Path to Endowment CIO: Sloan, Columbia, or SOM

Hello, I am an incoming analyst in financial sponsors at a "top" (cringey saying it, but clarifies my situation) investment bank. Longer term I am very interested in working at an endowment. I believe it is a great way to provide value to a very important type of institution (fully subscribe to education being the best investment). I have met with my own university's CIO / head of the endowment and the late David Swenson got me into finance. 

Current path: Semi-target (PKB, lot of involvement, and 3.9+ GPA, 720 GMAT) double major in math and economics [very quant and coding heavy] -> FSG @ BAML, JPM, etc ->??? -> large university or ivy endowment (hopefully) 

Which MBA will best position me to exit b-school and enter (university) endowment management?

Current thinking: 

SOM-> (Pro) MBAs can work with the endowment (which is hands down one of the best in the world thanks to Swenson) although since the Masters in Asset Management I think the number of spots have decreased. (Con) no deferred program so I cannot apply right now.

Columbia: They have a deferred MBA program which means I get to apply now. The value investing program is second to none as far as specialized programs. Additionally, I ended up writing my thesis on a topic I got into an argument with a CBS MBA in the value program. (Con) There is no guarantee that I will get into the program, and - as stupid and illogical as it sounds - I kind of want my MBA experience to be outside of NYC

Sloan: Deferred program for up to 5 years. Very quant heavy and I could take some engineering classes and work on my algo skills. 

P.S. Tuck: I really want to go to Tuck. My parents met and were married there. Incredible campus and love the small cohort size. I just do not know how it stacks up with programming / alumni in the space (plus the FoF, capital allocation, or overall asset management spaces). 

These schools are no brainers if I get in: HBS (1), S GSB (2), Wharton (3), Booth (4).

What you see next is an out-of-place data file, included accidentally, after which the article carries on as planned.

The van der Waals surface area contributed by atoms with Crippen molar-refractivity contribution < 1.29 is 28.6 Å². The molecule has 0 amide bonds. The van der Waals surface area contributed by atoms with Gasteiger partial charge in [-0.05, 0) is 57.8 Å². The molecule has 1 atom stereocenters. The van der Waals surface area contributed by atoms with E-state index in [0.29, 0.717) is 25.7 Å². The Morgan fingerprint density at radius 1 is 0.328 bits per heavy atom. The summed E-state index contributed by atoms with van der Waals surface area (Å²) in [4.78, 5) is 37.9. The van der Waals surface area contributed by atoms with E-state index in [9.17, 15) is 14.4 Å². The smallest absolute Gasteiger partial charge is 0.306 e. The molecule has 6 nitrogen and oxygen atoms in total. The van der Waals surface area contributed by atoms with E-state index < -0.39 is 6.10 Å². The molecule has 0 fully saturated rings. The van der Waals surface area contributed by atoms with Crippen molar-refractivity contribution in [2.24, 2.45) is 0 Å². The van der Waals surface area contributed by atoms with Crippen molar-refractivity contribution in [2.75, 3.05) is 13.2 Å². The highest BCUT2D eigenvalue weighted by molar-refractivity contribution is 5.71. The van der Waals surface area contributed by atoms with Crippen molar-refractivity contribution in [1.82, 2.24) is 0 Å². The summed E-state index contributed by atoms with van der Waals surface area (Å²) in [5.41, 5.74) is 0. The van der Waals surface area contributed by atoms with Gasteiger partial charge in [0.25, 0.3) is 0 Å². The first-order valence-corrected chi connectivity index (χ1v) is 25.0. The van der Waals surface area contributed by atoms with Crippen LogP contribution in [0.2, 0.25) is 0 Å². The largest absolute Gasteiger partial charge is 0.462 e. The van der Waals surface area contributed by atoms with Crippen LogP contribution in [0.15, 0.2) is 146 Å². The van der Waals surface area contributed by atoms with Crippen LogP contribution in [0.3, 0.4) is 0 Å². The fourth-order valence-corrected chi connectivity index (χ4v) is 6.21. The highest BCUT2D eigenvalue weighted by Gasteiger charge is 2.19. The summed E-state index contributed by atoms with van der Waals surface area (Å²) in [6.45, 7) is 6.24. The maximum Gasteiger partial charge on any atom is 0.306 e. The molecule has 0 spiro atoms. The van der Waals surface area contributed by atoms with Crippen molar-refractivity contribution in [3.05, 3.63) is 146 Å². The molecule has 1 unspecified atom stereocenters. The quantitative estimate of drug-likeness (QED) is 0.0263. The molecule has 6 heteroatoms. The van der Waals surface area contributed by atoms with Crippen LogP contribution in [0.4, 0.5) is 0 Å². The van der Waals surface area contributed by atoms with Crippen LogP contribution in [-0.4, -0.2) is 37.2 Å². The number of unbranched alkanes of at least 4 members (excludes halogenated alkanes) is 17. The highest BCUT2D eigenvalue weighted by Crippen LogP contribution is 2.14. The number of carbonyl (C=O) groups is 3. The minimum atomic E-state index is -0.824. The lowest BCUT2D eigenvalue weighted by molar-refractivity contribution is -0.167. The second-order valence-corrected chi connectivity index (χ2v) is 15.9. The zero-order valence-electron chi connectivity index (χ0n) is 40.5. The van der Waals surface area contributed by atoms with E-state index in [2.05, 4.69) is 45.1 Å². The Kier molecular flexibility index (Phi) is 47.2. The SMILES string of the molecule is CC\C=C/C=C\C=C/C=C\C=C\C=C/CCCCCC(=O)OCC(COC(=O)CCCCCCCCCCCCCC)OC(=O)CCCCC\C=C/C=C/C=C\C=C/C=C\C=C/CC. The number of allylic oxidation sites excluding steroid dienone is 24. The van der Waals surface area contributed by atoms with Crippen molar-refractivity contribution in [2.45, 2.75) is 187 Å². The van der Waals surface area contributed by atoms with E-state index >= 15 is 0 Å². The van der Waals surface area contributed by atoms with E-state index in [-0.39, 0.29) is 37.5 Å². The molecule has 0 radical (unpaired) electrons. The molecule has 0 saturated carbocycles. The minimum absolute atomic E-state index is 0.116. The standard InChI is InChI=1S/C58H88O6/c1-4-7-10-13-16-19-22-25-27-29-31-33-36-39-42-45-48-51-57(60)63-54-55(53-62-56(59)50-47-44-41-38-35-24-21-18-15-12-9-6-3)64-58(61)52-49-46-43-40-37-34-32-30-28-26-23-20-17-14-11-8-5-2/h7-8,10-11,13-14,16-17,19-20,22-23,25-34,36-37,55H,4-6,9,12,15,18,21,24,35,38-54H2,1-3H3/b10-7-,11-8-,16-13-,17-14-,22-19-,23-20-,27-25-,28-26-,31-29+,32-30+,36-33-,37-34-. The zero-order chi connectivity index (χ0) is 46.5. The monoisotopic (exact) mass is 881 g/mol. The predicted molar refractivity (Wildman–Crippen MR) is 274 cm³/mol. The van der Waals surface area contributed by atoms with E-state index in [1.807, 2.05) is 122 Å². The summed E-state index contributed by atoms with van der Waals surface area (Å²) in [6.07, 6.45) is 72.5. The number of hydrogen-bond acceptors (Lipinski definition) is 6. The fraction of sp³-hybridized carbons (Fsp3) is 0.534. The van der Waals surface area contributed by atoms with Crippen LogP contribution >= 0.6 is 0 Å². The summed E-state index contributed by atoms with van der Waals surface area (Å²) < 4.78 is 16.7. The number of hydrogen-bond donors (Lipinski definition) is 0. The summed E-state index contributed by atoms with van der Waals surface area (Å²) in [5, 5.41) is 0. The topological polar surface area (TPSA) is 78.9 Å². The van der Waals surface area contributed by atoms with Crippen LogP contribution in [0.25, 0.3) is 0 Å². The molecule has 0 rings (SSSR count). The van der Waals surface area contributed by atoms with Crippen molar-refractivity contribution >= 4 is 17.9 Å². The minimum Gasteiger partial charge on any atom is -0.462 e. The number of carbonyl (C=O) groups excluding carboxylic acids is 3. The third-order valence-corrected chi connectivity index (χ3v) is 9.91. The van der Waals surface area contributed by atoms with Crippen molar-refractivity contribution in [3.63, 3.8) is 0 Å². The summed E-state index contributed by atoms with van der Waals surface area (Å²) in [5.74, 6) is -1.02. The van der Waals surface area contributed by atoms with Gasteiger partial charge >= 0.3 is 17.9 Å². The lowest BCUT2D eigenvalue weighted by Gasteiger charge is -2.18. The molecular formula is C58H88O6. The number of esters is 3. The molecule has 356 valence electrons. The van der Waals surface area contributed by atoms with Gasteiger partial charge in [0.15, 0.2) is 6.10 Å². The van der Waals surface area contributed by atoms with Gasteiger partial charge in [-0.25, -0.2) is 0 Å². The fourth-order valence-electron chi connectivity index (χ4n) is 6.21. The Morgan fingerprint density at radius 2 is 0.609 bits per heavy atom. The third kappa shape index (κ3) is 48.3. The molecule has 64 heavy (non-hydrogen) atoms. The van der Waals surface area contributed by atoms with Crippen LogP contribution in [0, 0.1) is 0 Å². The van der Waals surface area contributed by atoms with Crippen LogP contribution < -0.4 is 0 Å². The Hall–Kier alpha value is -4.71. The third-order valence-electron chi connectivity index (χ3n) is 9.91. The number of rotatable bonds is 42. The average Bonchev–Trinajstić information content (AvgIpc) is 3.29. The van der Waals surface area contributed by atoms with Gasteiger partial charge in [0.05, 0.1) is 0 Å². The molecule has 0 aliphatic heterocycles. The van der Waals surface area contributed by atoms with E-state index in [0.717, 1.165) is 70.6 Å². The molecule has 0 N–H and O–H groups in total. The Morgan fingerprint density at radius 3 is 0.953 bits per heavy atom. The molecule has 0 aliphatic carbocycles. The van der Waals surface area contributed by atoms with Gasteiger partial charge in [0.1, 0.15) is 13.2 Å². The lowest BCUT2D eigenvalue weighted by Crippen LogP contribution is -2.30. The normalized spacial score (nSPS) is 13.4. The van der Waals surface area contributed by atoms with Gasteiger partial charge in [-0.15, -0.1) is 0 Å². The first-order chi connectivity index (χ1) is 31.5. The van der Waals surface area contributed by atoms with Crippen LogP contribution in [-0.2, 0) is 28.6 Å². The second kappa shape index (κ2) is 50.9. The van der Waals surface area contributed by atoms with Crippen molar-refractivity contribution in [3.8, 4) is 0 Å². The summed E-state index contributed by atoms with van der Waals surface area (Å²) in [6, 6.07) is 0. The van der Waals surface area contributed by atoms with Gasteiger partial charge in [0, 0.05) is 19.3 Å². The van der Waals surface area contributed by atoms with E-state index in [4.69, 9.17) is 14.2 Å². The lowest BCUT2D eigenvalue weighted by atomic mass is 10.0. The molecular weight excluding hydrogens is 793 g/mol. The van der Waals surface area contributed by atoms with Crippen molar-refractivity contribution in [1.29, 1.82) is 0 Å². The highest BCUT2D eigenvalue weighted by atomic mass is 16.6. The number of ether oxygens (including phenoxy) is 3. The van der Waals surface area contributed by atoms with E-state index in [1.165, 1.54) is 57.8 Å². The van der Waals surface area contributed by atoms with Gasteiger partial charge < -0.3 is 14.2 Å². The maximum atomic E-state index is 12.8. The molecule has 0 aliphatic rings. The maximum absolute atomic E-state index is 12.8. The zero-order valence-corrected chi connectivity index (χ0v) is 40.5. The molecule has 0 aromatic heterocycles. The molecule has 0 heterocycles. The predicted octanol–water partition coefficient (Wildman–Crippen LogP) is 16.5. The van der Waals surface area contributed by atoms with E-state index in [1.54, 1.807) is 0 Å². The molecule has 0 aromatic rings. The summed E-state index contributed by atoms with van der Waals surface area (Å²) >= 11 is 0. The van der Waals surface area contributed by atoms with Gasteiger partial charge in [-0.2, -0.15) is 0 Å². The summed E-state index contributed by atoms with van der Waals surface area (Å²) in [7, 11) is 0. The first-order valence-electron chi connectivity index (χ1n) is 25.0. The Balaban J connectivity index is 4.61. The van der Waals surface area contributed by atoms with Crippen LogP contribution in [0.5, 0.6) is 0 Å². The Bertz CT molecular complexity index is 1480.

Comments (7)

WSO Monkey Bot, what's your opinion? Comment below:

Hey Intern in IB - Cov, I'm the WSO Monkey Bot and I'm here since nobody responded to your thread! Bummer...could just be time of day or unlucky (or the question/topci is too vague or too specific). Maybe one of these topics will help:

More suggestions...

I hope those threads give you a bit more insight.

Most Helpful
  • Partner in HF - Other

My first piece of advice would be to seek to move to a good endowment or foundation role immediately after your banking stint - it's a small industry, and being an "insider" with a network will matter. There is value to lingering in other roles a bit longer such as doing a PE stint but you don't want to leave it too late as most really good places like to train folks young and those with a reputation for good training have people in high demand. There are a lot of good places in the NYC area - it's an apprenticeship industry so working for someone really good (such as Bowdoin, Edgehill or Brandywine, which regularly hire in the broader NYC area) would be a powerful way to kick off. (As an aside working for an excellent family office or outsource CIO firm would be good prep early in your career and you could transition well). There are a lot of great places outside NYC. You need to do your homework about the space and network well to get an offer - I know as I used to run recruiting at a top 10 endowment.

I think the most important thing for wherever you go is to network early and relentlessly with folks in the industry. I'd have a slight bias to Yale but all these schools are good options. You'll be considered excellent technically for these roles (which have a heavy qualitative component) just given your academic and employment background so you don't need to invest in that to the exclusion.

Columbia is amazing for stock picking but it's competitive to get that and will be hard to get if you don't focus very hard on stock picking (as opposed to picking managers) but will give you a great network in public equities. Sloan is very rigorous and Boston has a lot of great groups. All would be strong, and none would guarantee success. The MBAs with the best networks in the space are HBS, GSB, and SOM.

  • Partner in HF - Other

Also, following up on this with Tuck - if you really love Tuck it'd be a great choice too. They have a strong connection to the New England endowment scene and Cambridge Associates and the alumni from Tuck are very helpful to each other. There are a number of successful Tuck alums at senior levels. Your external networking is at least as important as your internal networking with your class and you can do that from any well reputed school if you put in the energy.

  • Intern in IB - Cov

Thanks for your insights! When you were running recruiting at the endowment, what were key skills or experiences you looked for? I am trying to build out a small network of people at endowments near my college, but am worried that with a vanilla profile like mine (lots of IB guys interested in capital allocation/FoF/AM) it might be difficult to stand out pre-MBA. 

  • Research Analyst in AM - Other

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